Among vibrantly colored coral reef fish, there are some fish with cryptic color patterns that stay relatively well hidden on the reef, or so we thought.
A new study published on January 8, 2014 in the journal PLOS ONE has found that reef fish that display cryptic colors in visible light often have biofluorescent color patterns that glow brightly when seen by certain other fish. Now, the search is on to find out how these marine fish use the biofluorescent colors to communicate.
John Sparks, co-lead author of the study and a curator at the American Museum of Natural Hisotry, commented on the study in a press release. He said:
We’ve long known about biofluorescence underwater in organisms like corals, jellyfish, and even in land animals like butterflies and parrots, but fish biofluorescence has been reported in only a few research publications. This paper is the first to look at the wide distribution of biofluorescence across fishes, and it opens up a number of new research areas.
Biofluorescence differs from bioluminescence. In the former, an external light source is needed to elicit the glowing colors, whereas in the latter, the colors originate from within the organism via biochemical reactions. An analogy would be to envision a person wearing a green fluorescent colored shirt who is playing with a glow stick. Turn off the lights and voila—the glow stick will continue to glow because the light is being produced from inside the stick via the process of luminescence (although, technically this is a type of chemiluminescence and not bioluminescence). In contrast, the shirt will not be illuminated in the dark because with fluorescence, the object will only glow when there is an external light source present. When light is present, however, both of these processes are capable of producing familiar bright green, orange and red fluorescent colors.
Scientists photographed several species of fish from the Caribbean and the tropical western Pacific Ocean using LED lights and special light filters on their cameras that mimicked the yellow intraocular filters present in the lenses and corneas of many fish species. The presence of such filters in the eyes of fish suggested to the scientists that these fish may see things quite differently from what a person might see when snorkeling over a reef. Their hunch proved correct. Photographs of the fish turned up a variety of fluorescent color patterns on the fish.
David Gruber, co-lead author and an associate of Baruch College and the American Museum of Natural History, commented on the findings. He said:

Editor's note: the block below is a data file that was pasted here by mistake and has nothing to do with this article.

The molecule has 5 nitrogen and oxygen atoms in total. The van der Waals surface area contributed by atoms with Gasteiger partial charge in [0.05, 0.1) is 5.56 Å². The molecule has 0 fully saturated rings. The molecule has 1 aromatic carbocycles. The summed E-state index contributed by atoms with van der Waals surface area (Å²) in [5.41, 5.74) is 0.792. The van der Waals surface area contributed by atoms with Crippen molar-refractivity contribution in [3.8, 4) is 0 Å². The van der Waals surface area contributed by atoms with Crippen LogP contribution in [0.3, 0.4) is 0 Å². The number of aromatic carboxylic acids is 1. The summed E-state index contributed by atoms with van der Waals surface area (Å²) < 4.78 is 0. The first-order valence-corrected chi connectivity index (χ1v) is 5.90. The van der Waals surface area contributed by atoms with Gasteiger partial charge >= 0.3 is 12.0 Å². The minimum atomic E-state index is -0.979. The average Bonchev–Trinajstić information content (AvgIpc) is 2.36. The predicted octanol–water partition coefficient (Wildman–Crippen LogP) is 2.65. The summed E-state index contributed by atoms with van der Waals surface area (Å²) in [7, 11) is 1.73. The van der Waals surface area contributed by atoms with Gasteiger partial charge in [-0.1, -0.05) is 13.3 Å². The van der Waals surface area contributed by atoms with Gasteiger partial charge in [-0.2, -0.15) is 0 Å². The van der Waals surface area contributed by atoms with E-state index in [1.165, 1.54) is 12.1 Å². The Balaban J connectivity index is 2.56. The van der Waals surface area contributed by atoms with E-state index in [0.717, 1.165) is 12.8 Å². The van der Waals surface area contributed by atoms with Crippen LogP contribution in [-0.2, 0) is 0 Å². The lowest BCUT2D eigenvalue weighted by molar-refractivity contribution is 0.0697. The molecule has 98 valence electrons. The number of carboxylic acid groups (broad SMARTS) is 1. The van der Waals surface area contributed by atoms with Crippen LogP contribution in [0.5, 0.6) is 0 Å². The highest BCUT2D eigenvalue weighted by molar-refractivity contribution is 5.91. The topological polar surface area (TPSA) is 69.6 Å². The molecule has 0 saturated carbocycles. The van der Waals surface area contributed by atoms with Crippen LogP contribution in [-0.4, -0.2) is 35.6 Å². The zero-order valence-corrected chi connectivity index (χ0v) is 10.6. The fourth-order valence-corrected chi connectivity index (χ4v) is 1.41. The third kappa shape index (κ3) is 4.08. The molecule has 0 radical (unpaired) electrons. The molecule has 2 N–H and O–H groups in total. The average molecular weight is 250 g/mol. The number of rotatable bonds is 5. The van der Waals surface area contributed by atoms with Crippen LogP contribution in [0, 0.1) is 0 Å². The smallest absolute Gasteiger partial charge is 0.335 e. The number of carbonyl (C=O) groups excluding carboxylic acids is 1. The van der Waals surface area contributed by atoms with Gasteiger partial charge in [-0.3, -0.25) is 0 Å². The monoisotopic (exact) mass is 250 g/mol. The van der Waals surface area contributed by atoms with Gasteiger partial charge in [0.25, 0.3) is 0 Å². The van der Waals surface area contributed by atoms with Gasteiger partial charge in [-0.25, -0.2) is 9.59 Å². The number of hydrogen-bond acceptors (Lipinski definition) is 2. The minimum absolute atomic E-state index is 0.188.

By designing scientific lighting that mimics the ocean’s light along with cameras that can capture the animals’ fluorescent light, we can now catch a glimpse of this hidden biofluorescent universe. Many shallow reef inhabitants and fish have the capabilities to detect fluorescent light and may be using biofluorescence in similar fashions to how animals use bioluminescence, such as to find mates and to camouflage.
A total of 180 species of fish were discovered to have biofluorescent color patterns in this study, which suggests that this feature may be more widespread in fish than previously thought.
Biofluorescence was especially common on cryptically colored reef fish such as eels, lizardfish, scorpionfish, blennies, gobies and flatfish. The scientists think that these fish may be using the biofluorescence to either camouflage themselves among patches of biofluorescent algae or coral (see the scorpionfish and bream in images A and B below) or to communicate their presence to other members of their own species. If fish use biofluorescence to communicate their presence, this technique may offer fish a sort of “private” communication signal because some predators may lack the ability to see the fluorescent colors.
More research on this exciting scientific finding is sure to follow.
The research was funded by the American Museum of Natural History, the City University of New York, the National Science Foundation, the National Institutes of Health, and the National Geographic Society. Other co-authors of the study included Robert Schelly, Leo Smith, Matthew Davis, Dan Tchernov, and Vincent Pieribone.
Bottom line: A new study published on January 8, 2014 in the science journal PLOS ONE has found that reef fish that display cryptic colors in visible light often have biofluorescent color patterns that glow brightly when seen by certain other fish. The fish may be using the fluorescent colors to help them find mates or to camouflage themselves, the scientists say.
Deanna Conners is an Environmental Scientist who holds a Ph.D. in Toxicology and an M.S. in Environmental Studies. Her interest in toxicology stems from having grown up near the Love Canal Superfund Site in New York. Her current work is to provide high-quality scientific information to the public and decision-makers and to help build cross-disciplinary partnerships that help solve environmental problems. She writes about Earth science and nature conservation for EarthSky.